A Life Apart, by Roger Kean
Superb writing, refreshing break-though plot, and bang-on history –
In Victorian England Edward and Richard enjoy a blessed life at home and at their elite private school for boys, and with prospects of army commissions ahead.
But then a dreadful secret and a woman’s greed tears them apart and destroys their comfortable world. Even though their love is forbidden, for Edward there is no other in his life but Richard, and for Richard a life without Edward is unbearable.
Has fate determined that they must lead their lives apart?
As members of the British force engaged in a doomed bid to save heroic Gordon of Khartoum, besieged by the frenzied armies of the Mahdi, Edward and Richard, cruelly separated by events, and ignorant of the other’s presence, are thrown into their own desperate adventures as the conflict rages on around them…
One an officer, the other a lowly cavalry trumpeter, both find Muslim allies willing to risk all to see them through… Two lovers far from each other in a hostile world of enervating heat, unforgiving sand, rocky wastes, but also burning passions—will the young men overcome the ordeal of a life apart to achieve their dream of a destiny together?
Front cover art and design by Oliver Frey.
About the author: Film-maker, journalist, publisher, Roger Kean (also writing under the names Roger Michael Kean and Roger M. Kean) has written about subjects as varied as the utilization of electronic publishing techniques for pre-press, video games, and gay life in London. His published books include histories of the Roman Emperors, Byzantium, Ancient Egypt, and pirates. Fiction includes five boys’ adventure stories available from Smashwords, and two for Kindle on Amazon, Storm Over Khartoum and Avenging Khartoum.
He now divides his time between website design and writing gay-themed novels with illustrations by his lifelong partner, the artist Oliver Frey (a.k.a. Zack). Their first collaboration, published by Bruno Gmünder, Boys of Vice City and its sequels, Boys of Disco City and Boys of Two Cities are available as ebooks in various formats and in print from Amazon. The fourth in the series, Boys of the Fast Lane will publish in the summer of 2013.
Review by Gerry Burnie
A Life Apart, by Roger Kean [CreateSpace Independent Publishing Platform, January 11, 2013] can be categorized by several genres: historical fiction, historical, gay romance, and even young adult. It is also a refreshingly different story set in an exotic and somewhat uncommon setting.
The story opens on Edward and Richard Rainbow, purportedly twin brothers, and also students at the prestigious Benthenham College in England. Their relationship can be described as ‘loving,’ both in the ethereal and physical sense, but such “dirties” as transpired between them are always couched in euphemistic language—i.e. “hardness,” “bitties,” or “stiffness,” etc.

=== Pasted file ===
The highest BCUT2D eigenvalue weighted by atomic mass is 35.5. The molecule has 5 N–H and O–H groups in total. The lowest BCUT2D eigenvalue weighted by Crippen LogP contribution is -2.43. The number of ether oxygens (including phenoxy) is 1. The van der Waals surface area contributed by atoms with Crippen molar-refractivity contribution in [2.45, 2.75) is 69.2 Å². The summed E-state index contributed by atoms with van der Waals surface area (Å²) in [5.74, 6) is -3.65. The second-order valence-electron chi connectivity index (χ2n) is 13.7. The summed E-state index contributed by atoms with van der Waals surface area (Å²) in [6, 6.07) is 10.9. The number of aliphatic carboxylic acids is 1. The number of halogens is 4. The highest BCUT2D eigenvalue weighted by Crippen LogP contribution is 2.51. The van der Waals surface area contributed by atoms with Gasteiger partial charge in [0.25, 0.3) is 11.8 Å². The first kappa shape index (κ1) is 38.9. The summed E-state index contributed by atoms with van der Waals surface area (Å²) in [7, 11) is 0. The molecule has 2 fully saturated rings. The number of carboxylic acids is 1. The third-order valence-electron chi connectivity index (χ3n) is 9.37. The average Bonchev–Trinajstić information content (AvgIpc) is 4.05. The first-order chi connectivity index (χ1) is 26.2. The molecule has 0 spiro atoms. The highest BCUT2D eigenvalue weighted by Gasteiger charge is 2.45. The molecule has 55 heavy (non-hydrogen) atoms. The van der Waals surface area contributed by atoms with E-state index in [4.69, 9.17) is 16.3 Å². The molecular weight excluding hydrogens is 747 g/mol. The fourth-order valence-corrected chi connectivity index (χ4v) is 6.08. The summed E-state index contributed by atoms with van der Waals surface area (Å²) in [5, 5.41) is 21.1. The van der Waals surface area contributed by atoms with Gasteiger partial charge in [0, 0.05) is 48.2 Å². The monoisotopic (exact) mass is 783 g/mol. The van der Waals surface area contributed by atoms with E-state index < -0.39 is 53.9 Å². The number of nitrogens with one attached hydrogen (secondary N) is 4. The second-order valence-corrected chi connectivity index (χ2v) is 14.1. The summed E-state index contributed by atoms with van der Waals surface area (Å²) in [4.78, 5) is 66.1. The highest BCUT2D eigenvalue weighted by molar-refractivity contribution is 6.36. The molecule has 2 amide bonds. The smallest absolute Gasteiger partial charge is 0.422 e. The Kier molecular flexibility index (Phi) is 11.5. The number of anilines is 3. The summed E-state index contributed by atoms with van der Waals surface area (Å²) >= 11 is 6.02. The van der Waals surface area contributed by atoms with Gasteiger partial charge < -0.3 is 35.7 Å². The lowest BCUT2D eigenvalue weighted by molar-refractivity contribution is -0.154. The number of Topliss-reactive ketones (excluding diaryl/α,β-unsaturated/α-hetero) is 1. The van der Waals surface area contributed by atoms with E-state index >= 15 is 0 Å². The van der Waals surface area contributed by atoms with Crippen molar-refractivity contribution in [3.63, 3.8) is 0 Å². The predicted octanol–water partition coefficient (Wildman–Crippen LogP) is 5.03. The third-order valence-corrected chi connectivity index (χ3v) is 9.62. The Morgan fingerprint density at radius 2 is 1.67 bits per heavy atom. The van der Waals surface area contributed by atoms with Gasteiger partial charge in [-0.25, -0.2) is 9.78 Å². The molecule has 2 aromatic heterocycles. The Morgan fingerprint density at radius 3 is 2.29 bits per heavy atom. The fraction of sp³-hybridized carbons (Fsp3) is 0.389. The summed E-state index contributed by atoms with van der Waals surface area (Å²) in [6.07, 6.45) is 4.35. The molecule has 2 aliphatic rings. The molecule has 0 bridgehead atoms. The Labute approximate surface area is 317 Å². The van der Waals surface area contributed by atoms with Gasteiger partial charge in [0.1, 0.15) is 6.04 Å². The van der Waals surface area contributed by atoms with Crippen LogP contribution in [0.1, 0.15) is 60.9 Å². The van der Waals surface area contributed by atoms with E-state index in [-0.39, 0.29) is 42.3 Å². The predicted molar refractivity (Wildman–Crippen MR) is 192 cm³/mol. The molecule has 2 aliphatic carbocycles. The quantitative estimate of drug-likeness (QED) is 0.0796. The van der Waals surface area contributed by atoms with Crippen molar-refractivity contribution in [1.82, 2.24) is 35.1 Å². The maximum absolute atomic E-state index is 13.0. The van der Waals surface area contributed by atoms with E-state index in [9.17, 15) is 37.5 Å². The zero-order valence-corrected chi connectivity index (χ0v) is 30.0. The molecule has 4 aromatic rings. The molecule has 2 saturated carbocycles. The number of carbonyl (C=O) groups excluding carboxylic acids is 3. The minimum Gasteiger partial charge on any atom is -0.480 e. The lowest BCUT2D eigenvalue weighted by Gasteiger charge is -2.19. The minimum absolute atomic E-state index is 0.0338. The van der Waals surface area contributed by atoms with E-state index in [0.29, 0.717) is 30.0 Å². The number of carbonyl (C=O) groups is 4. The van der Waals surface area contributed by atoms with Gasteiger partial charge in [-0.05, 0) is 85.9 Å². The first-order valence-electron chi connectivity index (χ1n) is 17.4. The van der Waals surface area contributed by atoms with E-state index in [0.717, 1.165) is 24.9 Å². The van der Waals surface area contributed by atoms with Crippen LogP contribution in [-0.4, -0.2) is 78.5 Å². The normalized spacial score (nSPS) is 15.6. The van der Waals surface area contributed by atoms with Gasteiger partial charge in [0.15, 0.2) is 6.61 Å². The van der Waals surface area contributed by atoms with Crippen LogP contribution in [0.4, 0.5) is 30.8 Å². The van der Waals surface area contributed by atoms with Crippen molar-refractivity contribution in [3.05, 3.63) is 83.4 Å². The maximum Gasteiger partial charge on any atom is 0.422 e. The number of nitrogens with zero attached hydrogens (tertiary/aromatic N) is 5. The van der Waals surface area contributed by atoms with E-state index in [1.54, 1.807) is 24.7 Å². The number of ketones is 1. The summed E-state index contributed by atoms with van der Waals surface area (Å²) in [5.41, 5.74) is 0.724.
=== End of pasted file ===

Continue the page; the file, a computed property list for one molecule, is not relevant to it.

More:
Indeed, Richard and Edward are utterly charming adolescents, and Kean has done quite a good job of portraying them as normal, mischievous and inquisitive schoolboys, who indulge in the “dirties” as naturally as they play soccer or go swimming.
However, an unexpected and devastating revelation emerges from the past, and because of it Edward is ripped from Richard’s arms and his family.
Skipping forward, Richard has received his commission to the army, and England has become caught up in Egyptian affairs to protect its financial interests and the Suez Canal. Consequently, it is also drawn into a vicious guerilla war instigated by the Islamic cleric, Muhammad Ahmad, who has declared himself ‘Mahdi’ (a messianic redeemer of the Islamic faith).
After considerable bloodshed, the English decide to withdraw from the southern regions, including the Sudan, and Major-General Sir Charles Gordon is sent to oversee the evacuation of Khartoum. In the process, however, he becomes isolated and trapped by the Arab and Mahdist forces. A relief expedition led by Sir Garnet Wolseley is sent to rescue him, but due to several delays they arrive too late to save Gordon. At the same time, however, it is the perfect opportunity for fate to reunite Richard and Edward, and Kean takes full advantage of it.
The writing is superb, the plot is refreshing, the description is vivid, and the history is bang-on. Five bees.
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I’ve been censored by Huffington Post! The article dealt with “Female Board Directors Better At Decision Making: Study…” [see:http://www.huffingtonpost.ca/2013/03/25/female-board-directors-decision-making-study_n_2951084.html“]
My comment was “I am so damned weary of the press perpetuating this myth of male/female differentiation. The right person will always make the best decision regardless of gender. To appoint either on the basis of gender is not only contrary to common sense, it is also utterly stupid.
I realize this crap sells papers to the non-thinking, but it is also an unmitigated bore to anyone who has moved past this manufactured debate. Please do move on!”
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If you would like to learn more about any of my books, or to order copies, click on the specific cover below. Two Irish Lads and Nor All Thy Tears are available in both Kindle and Nook formats. Publisher’s price, $4.95.